The Magnetic Girl
- 2 Seas Represents: French, Dutch and Nordic countries rights
“Handler’s fierce, sensually vivid debut novel takes off from the life of a little-known but fascinating figure from 19th-century American history….A thoroughly fresh historical novel that both captures the essence of its time and echoes challenges that still exist today. — Kirkus Reviews, starred review
“Lulu’s is a story on the precipice: of scientific discovery, of cultural evolution, and of increased autonomy for women. As a daughter of this dawning new world, Lulu captivates her way toward dismaying realizations, deadly conundrums, and new freedoms. Beyond its sleight of hand, The Magnetic Girl is a vintage tale about learning to harness your singular powers. — Foreword Reviews
“Like the powers of Lulu Hurst, Jessica Handler’s literary power feels like a sleight of hand. It’s impossible that a novel can be this beautiful, this haunting, and this resonant, but your eyes (and your heart) are not deceiving you. The Magnetic Girl is a gorgeous, brutal book: a strange alchemy of love, fear, fate, and hope. — Wiley Cash, New York Times Bestselling author of The Last Ballad
“The Magnetic Girl is a compassionate, clear-eyed coming-of-age tale unlike anything I’ve read. The story belongs to Lulu Hurst, but Handler is the one doing the true mesmerizing. What a unique, accomplished debut!” —THERESE Anne Fowler, bestselling author of Z: A Novel of Zelda Fitzgerald
“Jessica Handler brings history to glorious life in a captivating tale anchored by masterful writing, especially the vivid, unique voice she gives to Lulu Hurst. The world sees Lulu, a natural mesmerist, as a person with mystical talents, but at its heart, this is the story of a young woman stepping boldly and at last into her true powers. The Magnetic Girl is something special. Don’t miss it.” — Joshilyn Jackson, New York Times bestselling author of Gods in Alabama and The Almost Sisters
“A heartwarming tale of the sacrifices we make for family, the delusions we fall for in the name of love, and the human need to keep on dreaming despite it all. Mesmerizing.”— Thomas Mullen, author of Darktown
“This is a story that gets at the core of what it’s like to be alive, honing in on modern day feminist anxieties through the lens of a distant time when electricity was glamorous instead of merely a technological afterthought. Handler provides a touching look at how human desire doesn’t always equal what is right, and the result is an astonishing tale that does not pander or falter, but crackles with magic.” — Atlanta Journal Constitution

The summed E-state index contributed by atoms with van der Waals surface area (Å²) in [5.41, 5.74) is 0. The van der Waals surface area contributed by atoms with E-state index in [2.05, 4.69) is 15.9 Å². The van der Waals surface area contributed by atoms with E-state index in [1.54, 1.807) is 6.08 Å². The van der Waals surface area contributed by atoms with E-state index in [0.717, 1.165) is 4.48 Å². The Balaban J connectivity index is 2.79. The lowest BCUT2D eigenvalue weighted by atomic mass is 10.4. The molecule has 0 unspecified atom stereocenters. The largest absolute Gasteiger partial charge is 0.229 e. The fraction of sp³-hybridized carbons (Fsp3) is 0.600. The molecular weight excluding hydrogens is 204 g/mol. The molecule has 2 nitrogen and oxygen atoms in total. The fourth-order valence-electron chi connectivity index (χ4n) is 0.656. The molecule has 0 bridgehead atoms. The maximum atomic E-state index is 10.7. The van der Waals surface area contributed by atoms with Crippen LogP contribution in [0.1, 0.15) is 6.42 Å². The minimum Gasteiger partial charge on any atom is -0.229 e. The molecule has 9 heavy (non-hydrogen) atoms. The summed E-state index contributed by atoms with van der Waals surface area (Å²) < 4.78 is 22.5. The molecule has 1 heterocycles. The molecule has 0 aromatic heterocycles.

“Handler deftly captures a more innocent age in American history when electricity seemed magical, and miracles were not impossible.” — The Augusta Chronicle
In rural North Georgia two decades after the Civil War, thirteen-year-old Lulu Hurst reaches high into her father’s bookshelf and pulls out an obscure book, The Truth of Mesmeric Influence. Deemed gangly and undesirable, she wants more than a lifetime of caring for her disabled baby brother, Leo, with whom she shares a profound and supernatural mental connection.
I only wanted to be Lulu Hurst, the girl who captivated her brother until he could walk and talk and stand tall on his own. Then I would be the girl who could leave.
Lulu begins to “captivate” her friends and family, controlling their thoughts and actions for brief moments at a time. After Lulu convinces a cousin she conducts electricity with her touch, her father sees a unique opportunity. He grooms his tall and indelicate daughter into an electrifying new woman: The Magnetic Girl. Lulu travels the Eastern seaboard, captivating enthusiastic crowds by lifting grown men in parlor chairs and throwing them across the stage with her “electrical charge.”
While adjusting to life on the vaudeville stage, Lulu harbors a secret belief that she can use her newfound gifts, as well as her growing notoriety, to heal her brother. As she delves into the mysterious book’s pages, she discovers keys to her father’s past and her own future–but how will she harness its secrets to heal her family?
Gorgeously envisioned, and based on a true story, The Magnetic Girl is set at a time when the emerging presence of electricity raised suspicions about the other-worldly gospel of Spiritualism, and when women’s desire for political, cultural, and sexual presence electrified the country. Squarely in the realm of Emma Donoghue’s The Wonder and Leslie Parry’s Church of Marvels, The Magnetic Girl is a unique portrait of a forgotten period in history, seen through the story of one young woman’s power over her family, her community, and ultimately, herself.
Jessica Handler is the author of Braving the Fire: A Guide to Writing About Grief and Invisible Sisters: A Memoir, which was named one of the “Twenty Five Books All Georgians Should Read” and Atlanta magazine’s “Best Memoir of 2009.” Jessica writes essays and nonfiction features that have appeared on NPR, in Tin House, Drunken Boat, Full Grown People, Brevity, Newsweek, The Washington Post, and More Magazine.